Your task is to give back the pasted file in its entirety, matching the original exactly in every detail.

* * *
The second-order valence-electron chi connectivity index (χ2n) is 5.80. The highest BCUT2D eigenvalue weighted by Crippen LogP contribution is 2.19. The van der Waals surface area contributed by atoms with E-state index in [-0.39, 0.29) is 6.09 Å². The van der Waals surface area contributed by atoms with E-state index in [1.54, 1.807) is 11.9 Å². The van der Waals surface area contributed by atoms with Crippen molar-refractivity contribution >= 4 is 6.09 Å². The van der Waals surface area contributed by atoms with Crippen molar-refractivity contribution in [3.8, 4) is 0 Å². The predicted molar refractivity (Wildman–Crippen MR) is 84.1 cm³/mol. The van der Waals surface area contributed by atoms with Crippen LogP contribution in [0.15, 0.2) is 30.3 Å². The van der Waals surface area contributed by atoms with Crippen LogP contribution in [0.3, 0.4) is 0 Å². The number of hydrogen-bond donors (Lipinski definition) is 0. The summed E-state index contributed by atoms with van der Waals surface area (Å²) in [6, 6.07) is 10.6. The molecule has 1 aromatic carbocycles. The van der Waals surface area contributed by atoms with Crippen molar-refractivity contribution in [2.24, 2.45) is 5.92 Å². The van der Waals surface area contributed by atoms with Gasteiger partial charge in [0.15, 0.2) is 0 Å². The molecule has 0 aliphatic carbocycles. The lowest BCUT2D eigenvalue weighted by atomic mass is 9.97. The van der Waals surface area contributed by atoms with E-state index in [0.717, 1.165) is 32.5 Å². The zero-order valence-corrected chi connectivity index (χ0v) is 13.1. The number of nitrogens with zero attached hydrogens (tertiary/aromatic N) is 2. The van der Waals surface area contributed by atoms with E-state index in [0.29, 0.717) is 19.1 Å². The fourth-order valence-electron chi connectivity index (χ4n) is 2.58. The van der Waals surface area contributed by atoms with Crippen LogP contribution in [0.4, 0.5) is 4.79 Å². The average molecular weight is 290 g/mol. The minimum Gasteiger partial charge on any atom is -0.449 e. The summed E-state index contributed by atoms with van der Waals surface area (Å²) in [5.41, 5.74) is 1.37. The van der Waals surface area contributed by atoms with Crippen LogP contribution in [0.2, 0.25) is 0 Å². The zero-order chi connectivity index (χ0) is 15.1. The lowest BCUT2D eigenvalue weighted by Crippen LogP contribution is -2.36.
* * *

The second-order valence-electron chi connectivity index (χ2n) is 5.80. The highest BCUT2D eigenvalue weighted by Crippen LogP contribution is 2.19. The van der Waals surface area contributed by atoms with E-state index in [-0.39, 0.29) is 6.09 Å². The van der Waals surface area contributed by atoms with E-state index in [1.54, 1.807) is 11.9 Å². The van der Waals surface area contributed by atoms with Crippen molar-refractivity contribution >= 4 is 6.09 Å². The van der Waals surface area contributed by atoms with Crippen molar-refractivity contribution in [3.8, 4) is 0 Å². The predicted molar refractivity (Wildman–Crippen MR) is 84.1 cm³/mol. The van der Waals surface area contributed by atoms with Crippen LogP contribution in [0.15, 0.2) is 30.3 Å². The van der Waals surface area contributed by atoms with Crippen LogP contribution in [0.3, 0.4) is 0 Å². The number of hydrogen-bond donors (Lipinski definition) is 0. The summed E-state index contributed by atoms with van der Waals surface area (Å²) in [6, 6.07) is 10.6. The molecule has 1 aromatic carbocycles. The van der Waals surface area contributed by atoms with Crippen molar-refractivity contribution in [2.24, 2.45) is 5.92 Å². The van der Waals surface area contributed by atoms with Gasteiger partial charge in [0.15, 0.2) is 0 Å². The molecule has 0 aliphatic carbocycles. The lowest BCUT2D eigenvalue weighted by atomic mass is 9.97. The van der Waals surface area contributed by atoms with E-state index in [0.717, 1.165) is 32.5 Å². The zero-order valence-corrected chi connectivity index (χ0v) is 13.1. The number of nitrogens with zero attached hydrogens (tertiary/aromatic N) is 2. The van der Waals surface area contributed by atoms with E-state index in [0.29, 0.717) is 19.1 Å². The fourth-order valence-electron chi connectivity index (χ4n) is 2.58. The van der Waals surface area contributed by atoms with Crippen LogP contribution in [0.4, 0.5) is 4.79 Å². The average molecular weight is 290 g/mol. The minimum Gasteiger partial charge on any atom is -0.449 e. The summed E-state index contributed by atoms with van der Waals surface area (Å²) in [5.41, 5.74) is 1.37. The van der Waals surface area contributed by atoms with Crippen LogP contribution in [0.2, 0.25) is 0 Å². The zero-order chi connectivity index (χ0) is 15.1. The lowest BCUT2D eigenvalue weighted by Crippen LogP contribution is -2.36.